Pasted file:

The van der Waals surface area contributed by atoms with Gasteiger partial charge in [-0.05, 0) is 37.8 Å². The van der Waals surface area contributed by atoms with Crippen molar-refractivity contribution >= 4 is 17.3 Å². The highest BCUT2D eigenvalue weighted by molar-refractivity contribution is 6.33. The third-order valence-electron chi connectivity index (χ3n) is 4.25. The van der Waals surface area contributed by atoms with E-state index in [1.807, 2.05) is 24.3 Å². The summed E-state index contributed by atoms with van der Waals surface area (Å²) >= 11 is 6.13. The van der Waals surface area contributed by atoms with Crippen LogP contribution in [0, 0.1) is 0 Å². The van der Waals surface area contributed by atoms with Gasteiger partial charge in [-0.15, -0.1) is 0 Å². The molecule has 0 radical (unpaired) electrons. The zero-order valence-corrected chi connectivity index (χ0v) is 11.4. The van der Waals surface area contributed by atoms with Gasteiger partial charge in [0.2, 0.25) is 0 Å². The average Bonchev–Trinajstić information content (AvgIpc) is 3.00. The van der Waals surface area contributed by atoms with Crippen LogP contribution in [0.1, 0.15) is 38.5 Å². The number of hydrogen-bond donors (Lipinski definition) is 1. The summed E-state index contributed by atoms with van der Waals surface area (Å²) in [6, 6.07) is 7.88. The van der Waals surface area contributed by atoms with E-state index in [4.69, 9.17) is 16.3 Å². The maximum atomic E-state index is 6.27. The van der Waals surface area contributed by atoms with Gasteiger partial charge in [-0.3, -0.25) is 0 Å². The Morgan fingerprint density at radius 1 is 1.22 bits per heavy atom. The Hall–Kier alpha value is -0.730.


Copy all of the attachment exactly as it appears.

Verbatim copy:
The van der Waals surface area contributed by atoms with Gasteiger partial charge in [-0.05, 0) is 37.8 Å². The van der Waals surface area contributed by atoms with Crippen molar-refractivity contribution >= 4 is 17.3 Å². The highest BCUT2D eigenvalue weighted by molar-refractivity contribution is 6.33. The third-order valence-electron chi connectivity index (χ3n) is 4.25. The van der Waals surface area contributed by atoms with E-state index in [1.807, 2.05) is 24.3 Å². The summed E-state index contributed by atoms with van der Waals surface area (Å²) >= 11 is 6.13. The van der Waals surface area contributed by atoms with Crippen LogP contribution in [0, 0.1) is 0 Å². The van der Waals surface area contributed by atoms with Gasteiger partial charge in [-0.15, -0.1) is 0 Å². The molecule has 0 radical (unpaired) electrons. The zero-order valence-corrected chi connectivity index (χ0v) is 11.4. The van der Waals surface area contributed by atoms with Gasteiger partial charge in [0.2, 0.25) is 0 Å². The average Bonchev–Trinajstić information content (AvgIpc) is 3.00. The van der Waals surface area contributed by atoms with Crippen LogP contribution in [0.1, 0.15) is 38.5 Å². The number of hydrogen-bond donors (Lipinski definition) is 1. The summed E-state index contributed by atoms with van der Waals surface area (Å²) in [6, 6.07) is 7.88. The van der Waals surface area contributed by atoms with E-state index in [4.69, 9.17) is 16.3 Å². The maximum atomic E-state index is 6.27. The van der Waals surface area contributed by atoms with Gasteiger partial charge in [-0.3, -0.25) is 0 Å². The Morgan fingerprint density at radius 1 is 1.22 bits per heavy atom. The Hall–Kier alpha value is -0.730.